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10 Things Your Next FireWall Must Do


Much has been made about bringing application visibility and control into network security. The reason is obvious: applications can easily slip by traditional port-based firewalls. And the value is obvious: employees use any application they need to get their job done—often indifferent to the risk that use poses to the business. Nearly every network security vendor has acknowledged that application control is an increasingly critical part of network security. While the next-generation firewall (NGFW) is well defined by Gartner as something new, enterprise-focused, and distinct, many network security vendors are claiming NGFW is a subset of other functions (e.g., UTM or IPS).


Most traditional network security vendors are attempting to provide application visibility and control by using a limited number of application signatures supported in their IPS or other external database. But underneath, these capabilities are poorly integrated and their products are still based on legacy port-blocking technology, not NGFW technology. Perhaps most importantly, these folks are missing the point – it’s not about blocking applications, but safely enabling them. Unfortunately, the products proffered by traditional network security vendors ignore much of what enterprises do with applications today – they use them to enable their business – and as such, need to make sure that those applications run securely. It is obvious that a next-generation firewall is a different and revolutionary class of product, but the interest from enterprise customers is so strong that vendors of traditional products are trying to subvert the interest of enterprise network security team by attempting to look like an NGFW.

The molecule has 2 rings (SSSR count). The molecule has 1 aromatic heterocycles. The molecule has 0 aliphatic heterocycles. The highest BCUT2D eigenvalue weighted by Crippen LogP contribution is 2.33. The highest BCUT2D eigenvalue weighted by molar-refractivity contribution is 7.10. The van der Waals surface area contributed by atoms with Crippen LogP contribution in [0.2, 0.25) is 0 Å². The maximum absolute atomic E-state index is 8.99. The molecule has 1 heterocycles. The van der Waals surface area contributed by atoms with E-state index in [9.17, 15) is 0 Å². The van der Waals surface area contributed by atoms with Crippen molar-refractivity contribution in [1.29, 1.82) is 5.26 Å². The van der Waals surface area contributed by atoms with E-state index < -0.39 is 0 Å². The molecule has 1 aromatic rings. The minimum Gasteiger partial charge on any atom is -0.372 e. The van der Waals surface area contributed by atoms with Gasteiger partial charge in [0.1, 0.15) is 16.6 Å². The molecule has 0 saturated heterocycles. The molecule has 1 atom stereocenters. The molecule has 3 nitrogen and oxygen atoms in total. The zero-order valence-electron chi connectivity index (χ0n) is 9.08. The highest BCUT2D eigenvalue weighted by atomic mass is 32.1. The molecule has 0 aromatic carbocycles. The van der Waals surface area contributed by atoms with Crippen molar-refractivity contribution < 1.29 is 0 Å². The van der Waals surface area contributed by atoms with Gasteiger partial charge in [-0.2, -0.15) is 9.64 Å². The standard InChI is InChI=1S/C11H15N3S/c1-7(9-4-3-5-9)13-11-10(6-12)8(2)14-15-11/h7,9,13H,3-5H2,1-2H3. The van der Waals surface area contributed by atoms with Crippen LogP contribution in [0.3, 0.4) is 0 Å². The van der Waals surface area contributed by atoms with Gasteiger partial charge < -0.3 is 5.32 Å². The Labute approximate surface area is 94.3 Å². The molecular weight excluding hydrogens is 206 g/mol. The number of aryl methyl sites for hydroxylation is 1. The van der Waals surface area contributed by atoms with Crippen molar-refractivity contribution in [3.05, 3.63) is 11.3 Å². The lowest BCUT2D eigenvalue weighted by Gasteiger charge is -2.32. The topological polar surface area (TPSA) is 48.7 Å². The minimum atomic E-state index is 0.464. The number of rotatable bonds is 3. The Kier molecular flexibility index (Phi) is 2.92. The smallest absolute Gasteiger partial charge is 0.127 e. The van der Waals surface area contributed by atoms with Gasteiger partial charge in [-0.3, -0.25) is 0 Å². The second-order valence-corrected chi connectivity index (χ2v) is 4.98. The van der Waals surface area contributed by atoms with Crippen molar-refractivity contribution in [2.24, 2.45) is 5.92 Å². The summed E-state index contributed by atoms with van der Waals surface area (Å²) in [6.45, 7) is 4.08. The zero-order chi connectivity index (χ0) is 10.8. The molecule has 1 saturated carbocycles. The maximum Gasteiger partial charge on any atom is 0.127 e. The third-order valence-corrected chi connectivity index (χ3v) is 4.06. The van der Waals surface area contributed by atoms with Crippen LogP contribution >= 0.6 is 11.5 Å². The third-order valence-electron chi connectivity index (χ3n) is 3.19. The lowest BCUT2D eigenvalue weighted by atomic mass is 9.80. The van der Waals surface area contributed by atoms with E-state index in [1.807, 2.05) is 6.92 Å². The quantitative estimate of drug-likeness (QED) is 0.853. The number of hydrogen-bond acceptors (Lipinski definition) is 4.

For enterprises looking at NGFWs, the most important consideration is: Will this new technology empower security teams to securely enable applications to the benefit of the organization? Key questions to ask include:

  • Will it increase visibility and understanding of application traffic?
  • Will it expand traffic control options beyond blunt allow/deny?
  • Will it help prevent threats?
  • Will it eliminate the need to compromise between performance and security?
  • Will it reduce costs for my organization?
  • Will it make the job of risk management easier or simpler?

If the answers to the above questions are “yes,” then transition is easy to justify.

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